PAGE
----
Recently, we had some tears and raised voices over division. So sad. In an effort to derail that episode and interject the fun and fascination that I want mathematics to hold for my kids (unlike anything *I* ever experienced) I did a little research, remembering and returning to some things we have enjoyed in the past.
Here are some things we’ve been reading, watching, playing with and doing.
I found some good lists of interesting mathematics-geared documentaries – my kids are very fond of documentaries. We are pulling ideas from here. We’ve watched several and we will choose a few new ones.
Gavin enjoyed many of these titles by Cindy Neuschwander when he was younger – so I returned to them for his brothers.
Sir Cumference and the First Round Table
Sir Cumference and the Off-The-Charts Dessert: A Math Adventure
Sir Cumference and All The King’s Tens
Pastry School in Paris
Sir Cumference and the Isle of Immeter
Sir Cumference and the Sword in the Cone
Sir Cumference and the Great Knight of Angeland
Sir Cumference and the Dragon of Pi
Amanda Bean’s Amazing Dream
We also got a bunch of books by Greg Tang. We found all of them at our library.
A couple of interesting books I found for Gavin & I are The Man Who Counted, Sacred Geometry, and String, Straight Edge and Shadow: The Story of Geometry.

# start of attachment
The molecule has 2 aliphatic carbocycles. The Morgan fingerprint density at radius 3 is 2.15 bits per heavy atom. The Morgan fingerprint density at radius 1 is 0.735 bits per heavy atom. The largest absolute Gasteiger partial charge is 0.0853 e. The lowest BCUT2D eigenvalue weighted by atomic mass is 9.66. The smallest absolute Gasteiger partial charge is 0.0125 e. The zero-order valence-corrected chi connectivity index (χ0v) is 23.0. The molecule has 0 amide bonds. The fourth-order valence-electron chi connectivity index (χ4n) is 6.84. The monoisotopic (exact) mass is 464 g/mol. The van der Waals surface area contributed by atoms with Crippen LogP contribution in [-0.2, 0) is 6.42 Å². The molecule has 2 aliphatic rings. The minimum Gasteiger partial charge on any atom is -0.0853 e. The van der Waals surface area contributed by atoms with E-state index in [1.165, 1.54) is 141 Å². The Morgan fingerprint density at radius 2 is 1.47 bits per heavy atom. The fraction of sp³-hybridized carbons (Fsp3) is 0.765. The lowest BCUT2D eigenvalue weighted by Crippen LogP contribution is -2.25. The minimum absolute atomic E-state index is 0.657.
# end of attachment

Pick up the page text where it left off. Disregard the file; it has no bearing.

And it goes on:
Everyone was intrigued by the simple and beautiful books by Mitsumasa Anno.
We’ve pulled out more of our board games – because if you’re keeping score, counting money, using logic, and plotting strategy your expanding your brain and setting yourself up for math success 🙂 You’re also NOT crying about division 🙁
Math Made Meaningful Activity Cards are one of my favorite ways to explore and experiment with math concepts. I found our box of them buried under some art supplies that no one uses. They now have a new, more prominent spot.
I need to check myself when I find that we are in the arid land of painful math. There is too much fun to be had to let frustration gobble up happy discovery. So if we can sing, play, and read our way to better understanding, we will.
Go down deep enough into anything and you will find mathematics. ~Dean Schlicter